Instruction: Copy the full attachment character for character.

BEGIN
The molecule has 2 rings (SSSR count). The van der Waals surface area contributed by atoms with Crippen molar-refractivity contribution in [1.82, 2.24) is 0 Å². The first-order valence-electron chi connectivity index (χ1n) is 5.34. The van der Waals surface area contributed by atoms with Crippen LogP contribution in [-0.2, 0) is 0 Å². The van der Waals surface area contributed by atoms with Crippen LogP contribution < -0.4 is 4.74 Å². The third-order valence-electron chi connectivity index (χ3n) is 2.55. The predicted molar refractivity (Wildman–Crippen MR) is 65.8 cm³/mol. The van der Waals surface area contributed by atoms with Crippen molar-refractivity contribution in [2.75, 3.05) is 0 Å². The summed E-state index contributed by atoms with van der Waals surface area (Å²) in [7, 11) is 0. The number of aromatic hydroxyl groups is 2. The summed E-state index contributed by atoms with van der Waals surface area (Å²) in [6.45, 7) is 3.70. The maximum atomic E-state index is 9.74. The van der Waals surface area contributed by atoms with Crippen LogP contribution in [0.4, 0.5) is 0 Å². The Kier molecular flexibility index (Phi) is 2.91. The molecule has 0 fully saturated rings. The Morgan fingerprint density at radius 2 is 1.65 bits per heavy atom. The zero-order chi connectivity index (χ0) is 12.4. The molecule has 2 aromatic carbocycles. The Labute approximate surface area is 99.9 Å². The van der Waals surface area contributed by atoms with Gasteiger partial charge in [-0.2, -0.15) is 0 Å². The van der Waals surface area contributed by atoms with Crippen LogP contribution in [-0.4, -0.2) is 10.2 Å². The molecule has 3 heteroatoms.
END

The molecule has 2 rings (SSSR count). The van der Waals surface area contributed by atoms with Crippen molar-refractivity contribution in [1.82, 2.24) is 0 Å². The first-order valence-electron chi connectivity index (χ1n) is 5.34. The van der Waals surface area contributed by atoms with Crippen LogP contribution in [-0.2, 0) is 0 Å². The van der Waals surface area contributed by atoms with Crippen LogP contribution < -0.4 is 4.74 Å². The third-order valence-electron chi connectivity index (χ3n) is 2.55. The predicted molar refractivity (Wildman–Crippen MR) is 65.8 cm³/mol. The van der Waals surface area contributed by atoms with Crippen molar-refractivity contribution in [2.75, 3.05) is 0 Å². The summed E-state index contributed by atoms with van der Waals surface area (Å²) in [7, 11) is 0. The number of aromatic hydroxyl groups is 2. The summed E-state index contributed by atoms with van der Waals surface area (Å²) in [6.45, 7) is 3.70. The maximum atomic E-state index is 9.74. The van der Waals surface area contributed by atoms with Crippen LogP contribution in [0.4, 0.5) is 0 Å². The Kier molecular flexibility index (Phi) is 2.91. The molecule has 0 fully saturated rings. The Morgan fingerprint density at radius 2 is 1.65 bits per heavy atom. The zero-order chi connectivity index (χ0) is 12.4. The molecule has 2 aromatic carbocycles. The Labute approximate surface area is 99.9 Å². The van der Waals surface area contributed by atoms with Gasteiger partial charge in [-0.2, -0.15) is 0 Å². The van der Waals surface area contributed by atoms with Crippen LogP contribution in [-0.4, -0.2) is 10.2 Å². The molecule has 3 heteroatoms.